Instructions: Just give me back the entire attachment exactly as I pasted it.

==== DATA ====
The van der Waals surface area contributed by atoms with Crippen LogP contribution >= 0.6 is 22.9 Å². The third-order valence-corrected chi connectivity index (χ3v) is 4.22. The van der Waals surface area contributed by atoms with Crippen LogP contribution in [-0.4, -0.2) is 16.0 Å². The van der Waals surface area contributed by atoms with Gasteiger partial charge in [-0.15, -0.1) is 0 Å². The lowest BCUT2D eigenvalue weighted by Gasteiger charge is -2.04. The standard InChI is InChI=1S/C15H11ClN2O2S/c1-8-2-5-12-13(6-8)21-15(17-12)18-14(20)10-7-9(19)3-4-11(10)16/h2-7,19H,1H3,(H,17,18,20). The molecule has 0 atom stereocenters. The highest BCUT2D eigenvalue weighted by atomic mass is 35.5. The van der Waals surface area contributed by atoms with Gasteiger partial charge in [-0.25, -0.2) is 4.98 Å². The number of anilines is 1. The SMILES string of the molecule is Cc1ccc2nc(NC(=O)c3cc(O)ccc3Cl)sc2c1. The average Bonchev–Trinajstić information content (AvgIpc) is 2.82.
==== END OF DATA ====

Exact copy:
The van der Waals surface area contributed by atoms with Crippen LogP contribution >= 0.6 is 22.9 Å². The third-order valence-corrected chi connectivity index (χ3v) is 4.22. The van der Waals surface area contributed by atoms with Crippen LogP contribution in [-0.4, -0.2) is 16.0 Å². The van der Waals surface area contributed by atoms with Gasteiger partial charge in [-0.15, -0.1) is 0 Å². The lowest BCUT2D eigenvalue weighted by Gasteiger charge is -2.04. The standard InChI is InChI=1S/C15H11ClN2O2S/c1-8-2-5-12-13(6-8)21-15(17-12)18-14(20)10-7-9(19)3-4-11(10)16/h2-7,19H,1H3,(H,17,18,20). The molecule has 0 atom stereocenters. The highest BCUT2D eigenvalue weighted by atomic mass is 35.5. The van der Waals surface area contributed by atoms with Gasteiger partial charge in [-0.25, -0.2) is 4.98 Å². The number of anilines is 1. The SMILES string of the molecule is Cc1ccc2nc(NC(=O)c3cc(O)ccc3Cl)sc2c1. The average Bonchev–Trinajstić information content (AvgIpc) is 2.82.